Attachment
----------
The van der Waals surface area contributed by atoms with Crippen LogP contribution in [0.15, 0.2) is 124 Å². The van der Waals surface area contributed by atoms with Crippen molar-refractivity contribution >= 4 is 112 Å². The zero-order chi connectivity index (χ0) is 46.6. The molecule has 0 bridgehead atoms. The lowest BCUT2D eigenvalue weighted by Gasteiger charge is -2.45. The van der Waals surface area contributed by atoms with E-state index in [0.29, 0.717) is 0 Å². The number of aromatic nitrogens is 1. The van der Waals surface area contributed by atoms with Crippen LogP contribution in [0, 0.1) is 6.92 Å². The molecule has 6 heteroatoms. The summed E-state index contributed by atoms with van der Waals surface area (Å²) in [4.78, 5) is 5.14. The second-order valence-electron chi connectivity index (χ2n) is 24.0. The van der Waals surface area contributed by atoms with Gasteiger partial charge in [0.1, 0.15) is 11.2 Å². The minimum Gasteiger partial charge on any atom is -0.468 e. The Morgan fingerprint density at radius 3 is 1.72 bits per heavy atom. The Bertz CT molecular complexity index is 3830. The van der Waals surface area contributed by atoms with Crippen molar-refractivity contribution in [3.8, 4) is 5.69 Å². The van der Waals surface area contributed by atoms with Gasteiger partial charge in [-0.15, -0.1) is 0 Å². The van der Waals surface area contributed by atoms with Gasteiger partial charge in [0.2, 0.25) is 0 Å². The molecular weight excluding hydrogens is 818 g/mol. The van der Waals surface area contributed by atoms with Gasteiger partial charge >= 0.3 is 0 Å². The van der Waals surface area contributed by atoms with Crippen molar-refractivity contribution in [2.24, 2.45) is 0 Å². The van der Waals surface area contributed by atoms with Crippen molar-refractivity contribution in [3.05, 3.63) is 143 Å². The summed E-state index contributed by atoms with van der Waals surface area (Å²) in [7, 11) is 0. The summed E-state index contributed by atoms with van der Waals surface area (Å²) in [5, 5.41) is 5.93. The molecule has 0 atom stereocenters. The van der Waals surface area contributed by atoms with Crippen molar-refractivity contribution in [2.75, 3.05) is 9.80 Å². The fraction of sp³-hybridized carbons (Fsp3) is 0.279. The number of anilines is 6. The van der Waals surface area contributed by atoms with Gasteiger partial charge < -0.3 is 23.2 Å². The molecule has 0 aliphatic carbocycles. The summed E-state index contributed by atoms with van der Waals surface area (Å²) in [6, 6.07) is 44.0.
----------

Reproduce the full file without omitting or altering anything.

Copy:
The van der Waals surface area contributed by atoms with Crippen LogP contribution in [0.15, 0.2) is 124 Å². The van der Waals surface area contributed by atoms with Crippen molar-refractivity contribution >= 4 is 112 Å². The zero-order chi connectivity index (χ0) is 46.6. The molecule has 0 bridgehead atoms. The lowest BCUT2D eigenvalue weighted by Gasteiger charge is -2.45. The van der Waals surface area contributed by atoms with E-state index in [0.29, 0.717) is 0 Å². The number of aromatic nitrogens is 1. The van der Waals surface area contributed by atoms with Crippen LogP contribution in [0, 0.1) is 6.92 Å². The molecule has 6 heteroatoms. The summed E-state index contributed by atoms with van der Waals surface area (Å²) in [4.78, 5) is 5.14. The second-order valence-electron chi connectivity index (χ2n) is 24.0. The van der Waals surface area contributed by atoms with Gasteiger partial charge in [0.1, 0.15) is 11.2 Å². The minimum Gasteiger partial charge on any atom is -0.468 e. The Morgan fingerprint density at radius 3 is 1.72 bits per heavy atom. The Bertz CT molecular complexity index is 3830. The van der Waals surface area contributed by atoms with Crippen molar-refractivity contribution in [3.8, 4) is 5.69 Å². The van der Waals surface area contributed by atoms with Gasteiger partial charge in [-0.15, -0.1) is 0 Å². The van der Waals surface area contributed by atoms with Gasteiger partial charge in [0.2, 0.25) is 0 Å². The molecular weight excluding hydrogens is 818 g/mol. The van der Waals surface area contributed by atoms with Gasteiger partial charge >= 0.3 is 0 Å². The van der Waals surface area contributed by atoms with Crippen molar-refractivity contribution in [2.24, 2.45) is 0 Å². The van der Waals surface area contributed by atoms with Crippen molar-refractivity contribution in [3.05, 3.63) is 143 Å². The summed E-state index contributed by atoms with van der Waals surface area (Å²) in [7, 11) is 0. The summed E-state index contributed by atoms with van der Waals surface area (Å²) in [5, 5.41) is 5.93. The molecule has 0 atom stereocenters. The van der Waals surface area contributed by atoms with Crippen molar-refractivity contribution in [2.75, 3.05) is 9.80 Å². The fraction of sp³-hybridized carbons (Fsp3) is 0.279. The number of anilines is 6. The van der Waals surface area contributed by atoms with Gasteiger partial charge < -0.3 is 23.2 Å². The molecule has 0 aliphatic carbocycles. The summed E-state index contributed by atoms with van der Waals surface area (Å²) in [6, 6.07) is 44.0.